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Immanuel Kant Lectures at Stanford

The Kant Lecture series is an annual tradition of the Stanford Philosophy Department. It takes place over the course of three days and includes two lectures and a discussion seminar, which are presented by a distinguished philosopher. Past lecturers have included John Rawls, Noam Chomsky, John Searle, Margaret Wilson, Wilfred Sellars, Michael Friedman and Peter Railton.

2018-2019 Kant Lectures

Anthony Appiah, New York University


2017-2018 Kant Lectures

Susan Wolf, Edna J. Koury Distinguished Professor at the University of North Carolina at Chapel Hill

March 14, 2018: Lecture 1

"Aesthetic Responsibility" 5:30 to 7:00 PM

Location: 380 – 380X


March 15, 2018: Lecture 2

"Selves Like Us" 5:30 to 7:00 PM

Location: 380 – 380X


March 16, 2018: Discussion

3:30 to 5:15 PM

Location: Building 90, Room 92Q



Past Lectures: 


2016-2017 Kant Lectures

Sally Haslanger, Ford Professor of Philosophy, MIT

May 31, June 1, and June 2, 2017.

31 May Lecture I: What is a Social Practice (and Why Does it Matter)?

 5:30 p.m., BUiLDING 380, ROOM 380C


1 June Lecture II: Practicing Social Critique

 5:30 P.M., BUILDING 300, ROOM 300


2 June Discussion Seminar

 3:30 P.M., BUILDING 90, ROOM 92Q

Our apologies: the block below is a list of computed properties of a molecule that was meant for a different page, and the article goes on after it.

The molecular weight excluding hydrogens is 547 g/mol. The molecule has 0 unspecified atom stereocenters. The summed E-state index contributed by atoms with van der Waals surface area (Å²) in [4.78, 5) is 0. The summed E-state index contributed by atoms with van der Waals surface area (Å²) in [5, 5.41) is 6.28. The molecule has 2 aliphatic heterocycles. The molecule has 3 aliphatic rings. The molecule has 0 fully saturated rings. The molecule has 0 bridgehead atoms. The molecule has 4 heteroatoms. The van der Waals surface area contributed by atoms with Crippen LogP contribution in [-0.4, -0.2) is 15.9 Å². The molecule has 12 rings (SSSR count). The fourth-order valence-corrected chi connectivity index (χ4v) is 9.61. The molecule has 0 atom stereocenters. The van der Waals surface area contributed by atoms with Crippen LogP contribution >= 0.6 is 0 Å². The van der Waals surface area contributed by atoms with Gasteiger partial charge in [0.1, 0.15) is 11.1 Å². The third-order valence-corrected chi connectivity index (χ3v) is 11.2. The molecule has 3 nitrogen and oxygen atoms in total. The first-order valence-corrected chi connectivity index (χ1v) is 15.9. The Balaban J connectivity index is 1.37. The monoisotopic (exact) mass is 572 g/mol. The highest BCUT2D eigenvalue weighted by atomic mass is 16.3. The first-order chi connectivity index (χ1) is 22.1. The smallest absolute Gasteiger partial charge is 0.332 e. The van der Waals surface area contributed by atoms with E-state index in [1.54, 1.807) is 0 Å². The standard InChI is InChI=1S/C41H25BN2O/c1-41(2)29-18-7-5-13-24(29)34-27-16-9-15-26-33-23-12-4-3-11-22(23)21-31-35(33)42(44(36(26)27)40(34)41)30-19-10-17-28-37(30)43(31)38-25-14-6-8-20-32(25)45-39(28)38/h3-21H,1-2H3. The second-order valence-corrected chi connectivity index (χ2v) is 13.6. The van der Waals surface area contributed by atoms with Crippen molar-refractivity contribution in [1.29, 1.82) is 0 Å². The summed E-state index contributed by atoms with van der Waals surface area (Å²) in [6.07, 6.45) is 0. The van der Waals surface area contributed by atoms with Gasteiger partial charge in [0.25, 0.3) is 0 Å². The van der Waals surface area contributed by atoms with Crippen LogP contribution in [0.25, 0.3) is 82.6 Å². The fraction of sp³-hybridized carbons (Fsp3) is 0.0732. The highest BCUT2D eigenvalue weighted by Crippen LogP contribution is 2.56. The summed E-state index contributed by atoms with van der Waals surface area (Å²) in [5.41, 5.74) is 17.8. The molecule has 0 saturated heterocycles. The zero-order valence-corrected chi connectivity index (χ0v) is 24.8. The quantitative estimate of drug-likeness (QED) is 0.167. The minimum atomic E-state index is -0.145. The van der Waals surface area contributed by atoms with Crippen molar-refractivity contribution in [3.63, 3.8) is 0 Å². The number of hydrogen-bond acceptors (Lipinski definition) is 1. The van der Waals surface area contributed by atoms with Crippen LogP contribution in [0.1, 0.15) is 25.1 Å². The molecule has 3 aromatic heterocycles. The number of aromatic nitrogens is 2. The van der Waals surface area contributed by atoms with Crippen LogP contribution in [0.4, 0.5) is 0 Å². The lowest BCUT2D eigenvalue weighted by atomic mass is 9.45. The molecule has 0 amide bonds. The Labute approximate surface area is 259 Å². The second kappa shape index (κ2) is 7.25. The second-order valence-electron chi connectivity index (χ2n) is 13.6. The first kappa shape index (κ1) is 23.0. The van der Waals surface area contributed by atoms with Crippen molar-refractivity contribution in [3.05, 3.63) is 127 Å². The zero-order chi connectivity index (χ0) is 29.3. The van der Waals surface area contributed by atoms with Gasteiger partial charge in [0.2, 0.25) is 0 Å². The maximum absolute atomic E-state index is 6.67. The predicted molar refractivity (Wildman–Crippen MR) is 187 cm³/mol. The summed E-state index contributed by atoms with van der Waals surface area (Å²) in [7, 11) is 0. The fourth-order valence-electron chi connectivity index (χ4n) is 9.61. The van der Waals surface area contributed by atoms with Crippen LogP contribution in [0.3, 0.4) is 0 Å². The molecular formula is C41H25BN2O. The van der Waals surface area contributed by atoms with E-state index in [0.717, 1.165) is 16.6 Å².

2014 -2015 Kant Lectures

David Velleman, Professor of Philosophy, NYU 

Morality Here and There

12 Nov Lecture I: "Aristotle in Bali"

13 Nov Lecture II: "Kant Among the Sherpas"

14 Nov Discussion Seminar with Professor Velleman 





2013- 2014 Kant Lectures

Beatrice Longuenesse, Silver Professor of Philosophy, NYU

Self-consciousness and the first person.  Back to Kant, and back again.

7 May Lecture 1: “Uses of ‘I’”

8 May Lecture 2: “Kant on Persons”

9 May Discussion Seminar with Professor Longuenesse







2012 - 2013 Kant Lectures

Ned Block, Silver Professor of Philosophy, NYU

Attention and Perception.

5 December Lecture 1: "How Facts about Attention Constrain Philosophical Theories of Perception"

6 December Lecture 2: "The Grain of Vision and the Grain of Attention"

7 December Discussion Seminar with Professor Block